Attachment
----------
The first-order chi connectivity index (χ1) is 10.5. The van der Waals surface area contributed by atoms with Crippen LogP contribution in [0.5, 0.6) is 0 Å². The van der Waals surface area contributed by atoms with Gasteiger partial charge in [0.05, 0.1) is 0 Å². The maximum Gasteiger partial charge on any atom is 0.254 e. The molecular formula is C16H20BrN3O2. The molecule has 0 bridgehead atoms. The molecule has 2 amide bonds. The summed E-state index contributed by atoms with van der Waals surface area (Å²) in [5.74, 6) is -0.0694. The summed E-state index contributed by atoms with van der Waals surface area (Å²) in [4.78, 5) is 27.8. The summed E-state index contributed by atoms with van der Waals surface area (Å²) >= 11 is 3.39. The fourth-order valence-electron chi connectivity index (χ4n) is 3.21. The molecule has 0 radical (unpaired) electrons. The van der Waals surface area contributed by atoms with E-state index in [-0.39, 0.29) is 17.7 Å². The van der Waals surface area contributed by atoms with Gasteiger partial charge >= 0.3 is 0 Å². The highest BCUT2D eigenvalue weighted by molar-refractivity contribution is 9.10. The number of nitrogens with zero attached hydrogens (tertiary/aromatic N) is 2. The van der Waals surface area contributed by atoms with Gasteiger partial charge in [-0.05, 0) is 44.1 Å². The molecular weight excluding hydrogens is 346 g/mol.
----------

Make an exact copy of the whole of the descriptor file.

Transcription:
The first-order chi connectivity index (χ1) is 10.5. The van der Waals surface area contributed by atoms with Crippen LogP contribution in [0.5, 0.6) is 0 Å². The van der Waals surface area contributed by atoms with Gasteiger partial charge in [0.05, 0.1) is 0 Å². The maximum Gasteiger partial charge on any atom is 0.254 e. The molecular formula is C16H20BrN3O2. The molecule has 0 bridgehead atoms. The molecule has 2 amide bonds. The summed E-state index contributed by atoms with van der Waals surface area (Å²) in [5.74, 6) is -0.0694. The summed E-state index contributed by atoms with van der Waals surface area (Å²) in [4.78, 5) is 27.8. The summed E-state index contributed by atoms with van der Waals surface area (Å²) >= 11 is 3.39. The fourth-order valence-electron chi connectivity index (χ4n) is 3.21. The molecule has 0 radical (unpaired) electrons. The van der Waals surface area contributed by atoms with E-state index in [-0.39, 0.29) is 17.7 Å². The van der Waals surface area contributed by atoms with Gasteiger partial charge >= 0.3 is 0 Å². The highest BCUT2D eigenvalue weighted by molar-refractivity contribution is 9.10. The number of nitrogens with zero attached hydrogens (tertiary/aromatic N) is 2. The van der Waals surface area contributed by atoms with Gasteiger partial charge in [-0.05, 0) is 44.1 Å². The molecular weight excluding hydrogens is 346 g/mol.